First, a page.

The blogosphere lost a favorite netizen this week. We’ll miss you, Inkblot, master loll cat and patio prince.
It seems Inkblot was sent to cat heaven by a coyote, in the middle of a neighborhood where everything in your field of view in every direction except the sky is there because of a conscious human decision: Et in suburbia ego. We have strict zoning, building codes, design review, neighborhood associations, real cops and private security, neighborhood watch associations, home alarm systems – all the awesome powers of organized humanity – but nature has her ways, and creatures specialized for the edge of the forest (deer) and unspecialized creatures open to anything (coyotes, opossums, skunks, raccoons; cockroaches, Argentine ants, crabgrass, mosquitos) know a niche when they see one.
When we moved to Berkeley, we lived a half-mile downhill from the East Bay’s wonderful hilltop park reserve, and our standard poodle saw a splendid, sleek, six-point buck enjoying the rose bushes and some vegetables. The dog had met the occasional deer in Vermont, wild deer with traditional views of ungulate/carnivore relationships, and charged out to teach this one some manners. But this deer had learned what wusses Berkeley dogs are, and didn’t give an inch; confronted with a set of lowered antlers and a look that meant business, Winnie gave a whimper and hotfooted it back in the house.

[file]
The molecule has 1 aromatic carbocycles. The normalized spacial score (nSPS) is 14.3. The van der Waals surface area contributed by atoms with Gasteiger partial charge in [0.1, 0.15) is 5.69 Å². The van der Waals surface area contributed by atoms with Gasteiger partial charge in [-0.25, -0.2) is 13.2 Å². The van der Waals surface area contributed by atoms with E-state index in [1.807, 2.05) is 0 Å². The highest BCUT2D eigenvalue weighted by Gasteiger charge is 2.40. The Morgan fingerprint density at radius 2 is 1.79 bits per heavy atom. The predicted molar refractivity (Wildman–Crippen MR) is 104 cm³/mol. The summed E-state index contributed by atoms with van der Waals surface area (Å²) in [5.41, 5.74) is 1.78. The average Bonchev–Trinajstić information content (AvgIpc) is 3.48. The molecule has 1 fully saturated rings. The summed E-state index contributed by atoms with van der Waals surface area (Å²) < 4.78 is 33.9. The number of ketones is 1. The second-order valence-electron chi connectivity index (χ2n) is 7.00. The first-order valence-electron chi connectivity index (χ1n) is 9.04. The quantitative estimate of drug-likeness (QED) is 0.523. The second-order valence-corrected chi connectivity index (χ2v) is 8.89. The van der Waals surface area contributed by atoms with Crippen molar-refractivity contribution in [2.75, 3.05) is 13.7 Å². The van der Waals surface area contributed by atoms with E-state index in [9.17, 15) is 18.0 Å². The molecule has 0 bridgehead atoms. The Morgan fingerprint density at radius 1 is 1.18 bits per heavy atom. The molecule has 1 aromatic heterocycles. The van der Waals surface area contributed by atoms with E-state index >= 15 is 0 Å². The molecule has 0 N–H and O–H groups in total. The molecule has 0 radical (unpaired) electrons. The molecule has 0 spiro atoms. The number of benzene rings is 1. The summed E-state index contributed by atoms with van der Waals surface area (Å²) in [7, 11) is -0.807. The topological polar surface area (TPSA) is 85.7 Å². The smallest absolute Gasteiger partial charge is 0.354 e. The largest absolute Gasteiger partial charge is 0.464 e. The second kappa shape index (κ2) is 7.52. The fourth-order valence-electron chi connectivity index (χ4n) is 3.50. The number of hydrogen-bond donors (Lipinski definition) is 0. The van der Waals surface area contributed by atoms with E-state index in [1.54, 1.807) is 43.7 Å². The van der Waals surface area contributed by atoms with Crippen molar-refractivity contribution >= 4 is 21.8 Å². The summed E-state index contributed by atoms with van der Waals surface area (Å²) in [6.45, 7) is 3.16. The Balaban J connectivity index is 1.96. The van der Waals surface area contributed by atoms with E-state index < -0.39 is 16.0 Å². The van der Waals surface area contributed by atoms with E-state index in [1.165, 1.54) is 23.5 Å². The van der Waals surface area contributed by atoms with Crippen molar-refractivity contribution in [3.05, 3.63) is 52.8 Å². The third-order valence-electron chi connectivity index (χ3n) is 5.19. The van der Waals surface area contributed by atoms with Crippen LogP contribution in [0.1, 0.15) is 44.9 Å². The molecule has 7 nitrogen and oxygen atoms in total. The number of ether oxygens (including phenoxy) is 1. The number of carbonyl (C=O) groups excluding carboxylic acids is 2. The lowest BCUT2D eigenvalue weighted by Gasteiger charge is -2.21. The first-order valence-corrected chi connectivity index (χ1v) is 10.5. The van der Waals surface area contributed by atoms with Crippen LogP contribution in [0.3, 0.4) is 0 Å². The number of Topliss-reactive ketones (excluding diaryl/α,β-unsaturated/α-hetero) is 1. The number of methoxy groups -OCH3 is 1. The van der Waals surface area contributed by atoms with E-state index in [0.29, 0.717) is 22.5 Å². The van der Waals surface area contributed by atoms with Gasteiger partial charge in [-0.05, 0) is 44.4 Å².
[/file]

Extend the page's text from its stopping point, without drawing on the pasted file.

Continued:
Now we live in a more urbanized neighborhood, and we still have the odd deer bounding through backyards, a whiff of skunk on the night air now and then and, wonderfully, a half dozen wild turkeys who amble down the sidewalk every few months. Where the deer come out of the park, and I have seen them several times on the Cal campus, mountain lions follow, and coyotes are no longer unusual deep into settled areas. `It’s one thing to have your garden browsed by Bambi’s extended family, and another to be afraid to let your cat or cocker out. Vegan, peacable Berkeley, like a lot of suburban communities full of city slickers with romantic ideas about nature, is having some difficult moments recognizing what it means to live neither in the city nor the country.